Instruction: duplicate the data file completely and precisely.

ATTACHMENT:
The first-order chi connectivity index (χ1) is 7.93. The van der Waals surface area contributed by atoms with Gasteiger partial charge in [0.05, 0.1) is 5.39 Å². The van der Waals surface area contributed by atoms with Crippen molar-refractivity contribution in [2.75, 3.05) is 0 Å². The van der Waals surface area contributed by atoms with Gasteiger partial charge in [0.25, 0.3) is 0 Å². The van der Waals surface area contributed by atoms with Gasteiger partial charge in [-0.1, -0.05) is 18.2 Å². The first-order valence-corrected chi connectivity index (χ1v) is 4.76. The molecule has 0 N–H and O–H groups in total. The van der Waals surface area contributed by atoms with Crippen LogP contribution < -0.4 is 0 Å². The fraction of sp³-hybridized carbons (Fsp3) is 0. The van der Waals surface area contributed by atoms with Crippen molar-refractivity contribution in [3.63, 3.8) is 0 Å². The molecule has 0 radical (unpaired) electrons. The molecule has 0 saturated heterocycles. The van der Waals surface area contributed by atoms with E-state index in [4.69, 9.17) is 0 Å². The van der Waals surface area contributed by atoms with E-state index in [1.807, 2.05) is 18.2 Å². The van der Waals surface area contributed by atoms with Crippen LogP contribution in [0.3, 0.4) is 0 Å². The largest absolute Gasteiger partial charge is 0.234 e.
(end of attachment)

The first-order chi connectivity index (χ1) is 7.93. The van der Waals surface area contributed by atoms with Gasteiger partial charge in [0.05, 0.1) is 5.39 Å². The van der Waals surface area contributed by atoms with Crippen molar-refractivity contribution in [2.75, 3.05) is 0 Å². The van der Waals surface area contributed by atoms with Gasteiger partial charge in [0.25, 0.3) is 0 Å². The van der Waals surface area contributed by atoms with Gasteiger partial charge in [-0.1, -0.05) is 18.2 Å². The first-order valence-corrected chi connectivity index (χ1v) is 4.76. The molecule has 0 N–H and O–H groups in total. The van der Waals surface area contributed by atoms with Crippen LogP contribution < -0.4 is 0 Å². The fraction of sp³-hybridized carbons (Fsp3) is 0. The van der Waals surface area contributed by atoms with Crippen molar-refractivity contribution in [3.63, 3.8) is 0 Å². The molecule has 0 radical (unpaired) electrons. The molecule has 0 saturated heterocycles. The van der Waals surface area contributed by atoms with E-state index in [4.69, 9.17) is 0 Å². The van der Waals surface area contributed by atoms with E-state index in [1.807, 2.05) is 18.2 Å². The van der Waals surface area contributed by atoms with Crippen LogP contribution in [0.3, 0.4) is 0 Å². The largest absolute Gasteiger partial charge is 0.234 e.